Public Engagement - Core Insights

Charles Marohn
Charles Marohn
  • Updated

For a Strong Town, the goals of public engagement must be to:

  1. Understand the priorities, needs, and struggles of the community.
  2. Present ideas to the community in a timely and meaningful manner.
  3. Receive authentic feedback from a representative cross section of the community.

The ideal approach is an ongoing process of localized engagement, where public action is based on the observed struggles of people, is scaled to be the next increment of change and intensity, and where the observed reaction of those most affected is used to measure success and inform future action. Jane Jacobs called such a process process "co-creation," where citizens, through their actions, shape the direction of their own community.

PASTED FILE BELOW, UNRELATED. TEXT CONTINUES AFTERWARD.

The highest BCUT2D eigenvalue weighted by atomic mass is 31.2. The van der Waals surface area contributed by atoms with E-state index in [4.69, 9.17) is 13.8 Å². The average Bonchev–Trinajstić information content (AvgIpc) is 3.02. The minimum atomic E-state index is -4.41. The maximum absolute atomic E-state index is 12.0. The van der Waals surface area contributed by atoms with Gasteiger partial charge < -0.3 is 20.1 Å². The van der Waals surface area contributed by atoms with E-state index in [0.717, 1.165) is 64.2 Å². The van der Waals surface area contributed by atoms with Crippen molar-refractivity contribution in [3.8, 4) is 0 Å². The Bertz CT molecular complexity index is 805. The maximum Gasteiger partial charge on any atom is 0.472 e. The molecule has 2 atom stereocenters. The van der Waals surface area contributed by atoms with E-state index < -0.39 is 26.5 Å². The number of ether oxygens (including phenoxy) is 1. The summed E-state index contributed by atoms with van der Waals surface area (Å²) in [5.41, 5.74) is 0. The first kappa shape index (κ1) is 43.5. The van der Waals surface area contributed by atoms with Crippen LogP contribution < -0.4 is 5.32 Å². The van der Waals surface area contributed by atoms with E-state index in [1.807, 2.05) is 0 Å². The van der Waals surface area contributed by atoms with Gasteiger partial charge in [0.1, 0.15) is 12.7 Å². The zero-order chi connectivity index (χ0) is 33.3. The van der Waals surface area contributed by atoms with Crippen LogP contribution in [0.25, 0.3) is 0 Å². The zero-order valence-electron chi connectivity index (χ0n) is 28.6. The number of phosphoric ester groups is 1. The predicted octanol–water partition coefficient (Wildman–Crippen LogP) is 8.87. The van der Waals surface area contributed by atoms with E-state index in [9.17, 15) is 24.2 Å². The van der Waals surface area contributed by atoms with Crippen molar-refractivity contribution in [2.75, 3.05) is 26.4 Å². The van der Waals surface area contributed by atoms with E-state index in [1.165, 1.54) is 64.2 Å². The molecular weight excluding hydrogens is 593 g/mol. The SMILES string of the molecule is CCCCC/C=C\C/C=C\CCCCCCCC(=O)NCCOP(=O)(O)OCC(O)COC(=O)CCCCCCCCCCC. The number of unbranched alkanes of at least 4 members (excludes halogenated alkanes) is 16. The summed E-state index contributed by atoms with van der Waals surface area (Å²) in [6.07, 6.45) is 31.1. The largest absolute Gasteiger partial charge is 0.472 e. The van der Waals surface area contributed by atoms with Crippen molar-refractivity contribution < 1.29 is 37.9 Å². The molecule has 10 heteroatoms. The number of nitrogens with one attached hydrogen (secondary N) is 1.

Common public engagement approaches, especially those mandated as part of a development application or environmental review processes, tend to be overly bureaucratic, using formality of process to affirm government decisions rather than as a mechanism to engage the public and incorporate feedback. They were established in response to a history of heavy-handed government action and still are often used as a substitute for meaningful engagement.

For large decisions, the principle of subsidiarity should govern—where the smallest, lowest, or least centralized competent authority should make the decision, with larger and more centralized authorities providing assistance, where helpful.

When decisions for the whole are to be made by a few, citizen juries chosen by random sample of a population provide a better representation of the public than appointed commissions or other stakeholder bodies.


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